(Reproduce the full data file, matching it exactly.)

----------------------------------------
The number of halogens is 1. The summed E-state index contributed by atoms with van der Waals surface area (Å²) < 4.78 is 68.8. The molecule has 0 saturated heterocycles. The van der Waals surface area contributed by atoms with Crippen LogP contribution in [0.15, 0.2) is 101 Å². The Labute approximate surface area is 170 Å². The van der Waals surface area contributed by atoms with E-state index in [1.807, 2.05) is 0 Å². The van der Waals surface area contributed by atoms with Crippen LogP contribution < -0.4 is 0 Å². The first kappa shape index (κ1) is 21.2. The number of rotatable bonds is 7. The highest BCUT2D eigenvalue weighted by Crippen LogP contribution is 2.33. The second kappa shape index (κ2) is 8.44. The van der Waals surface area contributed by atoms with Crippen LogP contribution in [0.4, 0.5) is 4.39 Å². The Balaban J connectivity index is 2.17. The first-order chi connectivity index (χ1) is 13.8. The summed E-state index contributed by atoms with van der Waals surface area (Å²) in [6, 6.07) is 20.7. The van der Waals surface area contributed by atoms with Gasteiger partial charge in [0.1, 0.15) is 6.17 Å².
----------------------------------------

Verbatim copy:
The number of halogens is 1. The summed E-state index contributed by atoms with van der Waals surface area (Å²) < 4.78 is 68.8. The molecule has 0 saturated heterocycles. The van der Waals surface area contributed by atoms with Crippen LogP contribution in [0.15, 0.2) is 101 Å². The Labute approximate surface area is 170 Å². The van der Waals surface area contributed by atoms with E-state index in [1.807, 2.05) is 0 Å². The van der Waals surface area contributed by atoms with Crippen LogP contribution < -0.4 is 0 Å². The first kappa shape index (κ1) is 21.2. The number of rotatable bonds is 7. The highest BCUT2D eigenvalue weighted by Crippen LogP contribution is 2.33. The second kappa shape index (κ2) is 8.44. The van der Waals surface area contributed by atoms with Crippen LogP contribution in [0.4, 0.5) is 4.39 Å². The Balaban J connectivity index is 2.17. The first-order chi connectivity index (χ1) is 13.8. The summed E-state index contributed by atoms with van der Waals surface area (Å²) in [6, 6.07) is 20.7. The van der Waals surface area contributed by atoms with Gasteiger partial charge in [0.1, 0.15) is 6.17 Å².